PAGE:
The Houston Rockets, the worst team in the league last season, are not expected to repeat as the NBA cellar dwellers. DraftKings has their over/under at 27.5 wins and PointsBets is at 25.5 wins. The sportsbooks don’t see the Rockets as a playoff team or even a play-in contender. However, they do see them improving from worst to plain bad.
The two sportsbooks view the Rockets as marginally better than the Detroit Pistons, Oklahoma City Thunder, Orlando Magic, and right on par with the San Antonio Spurs and Cleveland Cavaliers. The Rockets could still land a top-five pick, but it's hardly a guarantee. The sportsbooks peg the Rockets as a 26 win team, but is that a fair assessment of their true talent?
How good were Houston Rockets last year?
Last season, the Rockets won 17 of 72 games, for a 23.6-percent win percentage. The 2021-22 season will be back to an 82 game schedule. If the Rockets match last season’s win percentage, they’ll be a 19 win team.
The Rockets endured a historic amount of roster upheaval and set the NBA record for the number of players to appear in a game. From the James Harden trade to Covid outbreaks, nothing went right for the Rockets last season.
Simply put, the Rockets had 30 players suit up for them. No NBA team has two teams worth of NBA talent. There's an argument to be made that 17 wins were a massive success, all things considered.
Are the Houston Rockets a 26 win team?
The Rockets, without any roster changes from 2020-21, would likely win more than 19 games in 2020-21. How many more wins will the Rockets get with a healthy Christian Wood, David Nwaba, Eric Gordon, and John Wall? How much will Jae’Sean Tate, Kenyon Martin Jr, and Kevin Porter Jr improve? Will the Rockets’ rookie class provide immediate dividends? All of these questions point to a team set to improve.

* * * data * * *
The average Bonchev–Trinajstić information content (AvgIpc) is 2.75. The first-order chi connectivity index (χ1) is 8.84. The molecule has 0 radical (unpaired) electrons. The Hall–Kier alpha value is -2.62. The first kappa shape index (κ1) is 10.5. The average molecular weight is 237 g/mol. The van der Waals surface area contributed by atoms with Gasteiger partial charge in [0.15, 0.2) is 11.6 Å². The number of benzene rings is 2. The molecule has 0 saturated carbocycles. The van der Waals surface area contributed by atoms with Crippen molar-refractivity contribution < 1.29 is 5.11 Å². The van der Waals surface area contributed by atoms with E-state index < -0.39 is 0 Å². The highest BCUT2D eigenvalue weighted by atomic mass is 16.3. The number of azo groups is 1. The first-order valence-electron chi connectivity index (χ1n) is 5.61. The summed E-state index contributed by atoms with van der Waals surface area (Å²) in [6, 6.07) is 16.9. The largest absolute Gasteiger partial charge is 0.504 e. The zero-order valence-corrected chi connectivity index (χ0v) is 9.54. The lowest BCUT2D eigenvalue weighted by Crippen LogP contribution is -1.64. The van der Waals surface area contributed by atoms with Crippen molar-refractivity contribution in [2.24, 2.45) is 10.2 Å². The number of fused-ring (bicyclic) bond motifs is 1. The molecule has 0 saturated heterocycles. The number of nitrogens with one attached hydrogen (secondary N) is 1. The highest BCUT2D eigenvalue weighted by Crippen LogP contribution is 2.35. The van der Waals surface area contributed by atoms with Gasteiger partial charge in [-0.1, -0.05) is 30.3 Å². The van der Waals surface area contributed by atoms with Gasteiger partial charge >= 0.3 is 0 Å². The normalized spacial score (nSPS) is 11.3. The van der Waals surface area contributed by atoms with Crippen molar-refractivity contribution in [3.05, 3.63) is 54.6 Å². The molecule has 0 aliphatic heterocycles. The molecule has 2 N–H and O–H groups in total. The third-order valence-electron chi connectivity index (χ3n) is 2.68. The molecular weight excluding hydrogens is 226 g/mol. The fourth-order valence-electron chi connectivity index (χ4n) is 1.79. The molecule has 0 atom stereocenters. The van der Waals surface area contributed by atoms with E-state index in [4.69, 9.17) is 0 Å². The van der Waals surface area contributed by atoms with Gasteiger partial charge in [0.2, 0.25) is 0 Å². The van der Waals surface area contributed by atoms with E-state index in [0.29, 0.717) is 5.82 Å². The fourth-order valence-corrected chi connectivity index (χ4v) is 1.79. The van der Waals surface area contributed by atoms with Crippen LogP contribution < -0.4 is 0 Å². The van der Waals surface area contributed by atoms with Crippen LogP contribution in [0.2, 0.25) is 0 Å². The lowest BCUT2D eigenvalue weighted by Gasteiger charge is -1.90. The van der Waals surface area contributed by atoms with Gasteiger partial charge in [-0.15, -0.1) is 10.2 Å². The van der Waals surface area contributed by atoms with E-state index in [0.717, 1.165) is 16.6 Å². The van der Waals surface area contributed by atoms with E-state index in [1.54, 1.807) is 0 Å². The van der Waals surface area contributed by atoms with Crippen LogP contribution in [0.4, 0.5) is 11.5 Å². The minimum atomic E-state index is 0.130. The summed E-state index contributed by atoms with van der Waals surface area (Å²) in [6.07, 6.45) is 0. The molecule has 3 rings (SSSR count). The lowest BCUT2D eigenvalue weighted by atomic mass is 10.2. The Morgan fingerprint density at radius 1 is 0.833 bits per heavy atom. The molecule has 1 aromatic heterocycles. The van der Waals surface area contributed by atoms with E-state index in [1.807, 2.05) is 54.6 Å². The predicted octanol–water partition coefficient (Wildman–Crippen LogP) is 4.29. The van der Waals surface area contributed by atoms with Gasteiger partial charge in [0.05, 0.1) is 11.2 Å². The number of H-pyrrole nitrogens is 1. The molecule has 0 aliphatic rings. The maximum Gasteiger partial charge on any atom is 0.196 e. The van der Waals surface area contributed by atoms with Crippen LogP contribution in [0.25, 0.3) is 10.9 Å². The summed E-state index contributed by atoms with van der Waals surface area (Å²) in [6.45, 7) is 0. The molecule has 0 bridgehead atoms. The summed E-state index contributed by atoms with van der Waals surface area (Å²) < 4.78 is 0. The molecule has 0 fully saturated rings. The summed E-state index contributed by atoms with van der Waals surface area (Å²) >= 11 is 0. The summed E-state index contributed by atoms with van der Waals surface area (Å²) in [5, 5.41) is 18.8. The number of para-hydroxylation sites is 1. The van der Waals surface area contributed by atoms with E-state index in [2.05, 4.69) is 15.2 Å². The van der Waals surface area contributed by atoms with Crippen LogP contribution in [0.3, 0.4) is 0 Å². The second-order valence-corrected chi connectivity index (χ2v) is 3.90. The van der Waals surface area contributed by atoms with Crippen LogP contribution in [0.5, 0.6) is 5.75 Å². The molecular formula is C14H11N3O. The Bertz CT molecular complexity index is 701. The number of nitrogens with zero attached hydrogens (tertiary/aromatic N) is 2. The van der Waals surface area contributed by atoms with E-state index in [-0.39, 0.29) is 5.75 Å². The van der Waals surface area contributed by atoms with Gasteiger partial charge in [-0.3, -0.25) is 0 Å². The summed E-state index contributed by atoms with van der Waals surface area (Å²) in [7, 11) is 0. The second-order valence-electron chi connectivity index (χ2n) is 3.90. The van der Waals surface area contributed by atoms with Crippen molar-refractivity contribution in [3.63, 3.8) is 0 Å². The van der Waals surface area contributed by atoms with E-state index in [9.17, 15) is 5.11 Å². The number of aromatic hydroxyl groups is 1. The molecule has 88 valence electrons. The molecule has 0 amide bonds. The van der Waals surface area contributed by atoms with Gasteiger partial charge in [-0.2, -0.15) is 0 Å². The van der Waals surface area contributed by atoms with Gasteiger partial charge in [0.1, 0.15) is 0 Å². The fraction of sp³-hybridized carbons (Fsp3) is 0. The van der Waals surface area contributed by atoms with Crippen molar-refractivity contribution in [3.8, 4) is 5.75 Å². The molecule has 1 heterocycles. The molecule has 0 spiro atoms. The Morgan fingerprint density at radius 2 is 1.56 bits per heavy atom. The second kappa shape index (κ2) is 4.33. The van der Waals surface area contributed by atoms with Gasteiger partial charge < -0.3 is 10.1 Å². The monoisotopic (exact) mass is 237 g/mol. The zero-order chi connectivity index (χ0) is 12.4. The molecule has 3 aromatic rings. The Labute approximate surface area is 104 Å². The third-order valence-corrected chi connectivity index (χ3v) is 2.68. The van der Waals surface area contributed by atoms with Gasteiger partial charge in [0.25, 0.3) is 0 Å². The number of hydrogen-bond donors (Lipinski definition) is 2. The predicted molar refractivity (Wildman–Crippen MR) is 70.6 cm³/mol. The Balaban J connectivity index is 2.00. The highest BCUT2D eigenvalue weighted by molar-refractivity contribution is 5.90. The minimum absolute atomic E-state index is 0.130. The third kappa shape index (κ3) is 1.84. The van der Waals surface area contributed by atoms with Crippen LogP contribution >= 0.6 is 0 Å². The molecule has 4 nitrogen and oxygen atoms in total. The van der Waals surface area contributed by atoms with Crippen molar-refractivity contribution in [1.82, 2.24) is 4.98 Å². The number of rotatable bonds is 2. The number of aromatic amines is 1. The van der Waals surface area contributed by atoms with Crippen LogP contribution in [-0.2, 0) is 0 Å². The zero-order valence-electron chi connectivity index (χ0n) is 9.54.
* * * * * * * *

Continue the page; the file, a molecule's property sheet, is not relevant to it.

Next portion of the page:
If the Sportsbooks are to be believed, all of these questions, if answered, equal a measly seven additional wins. In the best-case scenario, the Rockets will be in a position to double last season's win total. However, there are three reasons to believe that they won’t blow past the 30 win threshold.
The first reason is, once again, health. Nwaba, Gordon, and Wall have all had injury problems in recent years, and Christian Wood's durability remains an unknown because he has only been a starter for one season.
The second reason is motivation. Do the Rockets really want to win 30 games? It’s more beneficial for the Rockets' long-term prospects to end up on the wrong side of 26 wins. When you're not a playoff team, landing another valuable draft pick is far better than proving DraftKings wrong.
The third and final reason is that the Rockets veterans could all be traded. If John Wall, D.J. Augustin, and Eric Gordon start the season strong, there is a very good chance the Rockets will look to trade them. Jalen Green and Kevin Porter Jr may ooze potential but the two will have growing pains. The veterans might not be as exciting, but they're definitely more steady performers.
The Houston Rockets will win….
After the dumpster fire that the 2020-21 season was, Rockets fans are hoping for a far better season. Winning 26 games would represent a massive turnaround. Remember, seven games are 8.5-percent of an NBA season.
The Rockets have the talent to win 30 or more games, but they don’t have the motivation. Chances are, sometime around mid-season, they’ll turn the team over to Jalen Green, Kevin Porter Jr, Alperen Sengun, and Christian Wood and focus on development, not winning.
The Rockets are on the right track, but they probably want to win 25 games this season. If the young guys show they’re ahead of schedule, then a 35 win season is suddenly in the cards. Let’s split the difference. The Rockets will win 30 games unless Rafael Stone and the front office demand a tank job. Take that Draftkings.